Case Study: Schluter Systems' new Reno facility
April 19, 2012
As previously reported, Schluter Systems received a PROJECT: Green Award at Coverings in the Commercial/New Construction category for its work on Schluter's new 90,000 sq. ft. western distribution and training center in Reno, Nev. The editors of Environmental Design + Construction (ED+C) magazine joined with Coverings to sponsor and judge the initiative, which is now in its third year.
Schluter issued the following release about its new facility, which is reprinted below:
Schluter Systems’ new facility in Reno, Nevada was built as a training and distribution center to reduce lead times to clients from the southern tip of California to the western Canadian border. Miles Construction is the general contractor for the 90,000 sq. ft., state-of-the-art, eco-friendly facility. Designed to meet the most stringent LEED Gold certification standards, the company employed local workforce including engineers, designers, architects, and consultants specialized in green building technologies.
Ecological from start to finish
The construction of this facility was done on a controlled site that ensured the most environmentally sound methods were used. For example, trucks were washed before leaving the site, and all the water used was kept on site, filtered, and then reused. Virtually everything used in the construction of our facility was recycled, and remains recyclable. During construction, the ductwork was sealed to prevent dust from accumulating inside the system and circulating around the building. This guaranteed optimal air quality from day one of the building’s opening.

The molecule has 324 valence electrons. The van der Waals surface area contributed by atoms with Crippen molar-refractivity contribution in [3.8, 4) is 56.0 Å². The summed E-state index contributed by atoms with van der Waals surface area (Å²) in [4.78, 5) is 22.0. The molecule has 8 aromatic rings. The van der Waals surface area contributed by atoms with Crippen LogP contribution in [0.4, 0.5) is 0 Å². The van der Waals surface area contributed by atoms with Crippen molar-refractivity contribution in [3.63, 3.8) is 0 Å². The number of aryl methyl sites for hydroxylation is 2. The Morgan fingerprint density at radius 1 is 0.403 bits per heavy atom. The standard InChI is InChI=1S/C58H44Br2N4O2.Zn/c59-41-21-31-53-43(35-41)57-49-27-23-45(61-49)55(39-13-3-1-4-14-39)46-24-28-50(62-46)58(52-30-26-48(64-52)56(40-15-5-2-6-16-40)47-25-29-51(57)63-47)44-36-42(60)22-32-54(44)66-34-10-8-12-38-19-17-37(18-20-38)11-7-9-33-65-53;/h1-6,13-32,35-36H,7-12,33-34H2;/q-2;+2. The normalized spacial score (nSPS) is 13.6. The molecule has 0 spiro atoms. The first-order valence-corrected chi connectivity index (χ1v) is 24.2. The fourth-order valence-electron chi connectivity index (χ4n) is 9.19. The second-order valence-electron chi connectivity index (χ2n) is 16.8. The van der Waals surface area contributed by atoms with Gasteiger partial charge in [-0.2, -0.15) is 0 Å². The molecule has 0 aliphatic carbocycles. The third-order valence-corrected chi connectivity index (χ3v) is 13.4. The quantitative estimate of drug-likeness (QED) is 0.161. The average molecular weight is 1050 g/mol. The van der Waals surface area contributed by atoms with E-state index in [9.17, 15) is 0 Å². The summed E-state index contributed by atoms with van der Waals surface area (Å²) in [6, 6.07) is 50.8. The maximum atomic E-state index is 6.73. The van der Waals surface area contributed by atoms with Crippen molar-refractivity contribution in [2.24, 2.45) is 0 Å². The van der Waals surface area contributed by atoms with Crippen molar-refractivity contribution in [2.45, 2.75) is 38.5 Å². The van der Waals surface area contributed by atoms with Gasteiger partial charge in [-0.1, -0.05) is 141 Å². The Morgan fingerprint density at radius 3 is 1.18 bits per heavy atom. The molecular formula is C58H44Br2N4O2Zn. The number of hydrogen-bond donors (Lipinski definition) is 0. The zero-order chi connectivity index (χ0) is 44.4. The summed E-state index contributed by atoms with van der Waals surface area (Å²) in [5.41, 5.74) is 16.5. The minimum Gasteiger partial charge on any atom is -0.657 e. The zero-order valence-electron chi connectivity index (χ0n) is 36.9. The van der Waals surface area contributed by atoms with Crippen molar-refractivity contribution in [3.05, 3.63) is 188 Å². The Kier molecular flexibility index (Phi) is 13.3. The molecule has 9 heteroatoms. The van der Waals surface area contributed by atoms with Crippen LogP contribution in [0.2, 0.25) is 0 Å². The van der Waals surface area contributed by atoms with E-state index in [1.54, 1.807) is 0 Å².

One of the most important considerations taken was to make certain that everything – from sealants to tiles - used in the construction the facility was contaminant-free, contained no VOCs, and was inspected for off gassing prior to use.
Ceramic tile coverings throughout
This facility is an excellent example of how ceramic tile applications are consistent with green building practices. For example, ceramic tiles produce no VOC (volatile organic compound) emissions, do not harbor dust, and are easy to clean, thus contributing to improved indoor air quality. Ceramic tile coverings also have low thermal resistance, which contributes to the efficiency of radiant heating and cooling systems.
Over 41,000 sq. ft. of tile has been installed throughout the facility. Tile was not only used on floors, it was also the material chosen for the exterior façade, with 24” x 24” porcelain tile applied over a combination of Schluter-KERDI-BOARD and Schluter-DITRA-DRAIN.
The backing for the living wall in the Atrium is covered in porcelain tile, and of course all washrooms feature tile on the floors as well as walls. The washroom sinks demonstrate one of the unique applications of tile. Using Kerdi-Board panels to build the structure and the sloped surface for the sink basin and the Kerdi-Line linear drain for drainage, the entire vanity and sink are covered entirely in tile. Finally, the radiant heating and cooling system used under the floors was carried up one of the warehouse walls and covered with porcelain tile. The tile used in conjunction with radiant heating and cooling systems actually increases the efficiency and reaction times of the heating and cooling systems, resulting in energy savings that could not have been achieved without the use of tile.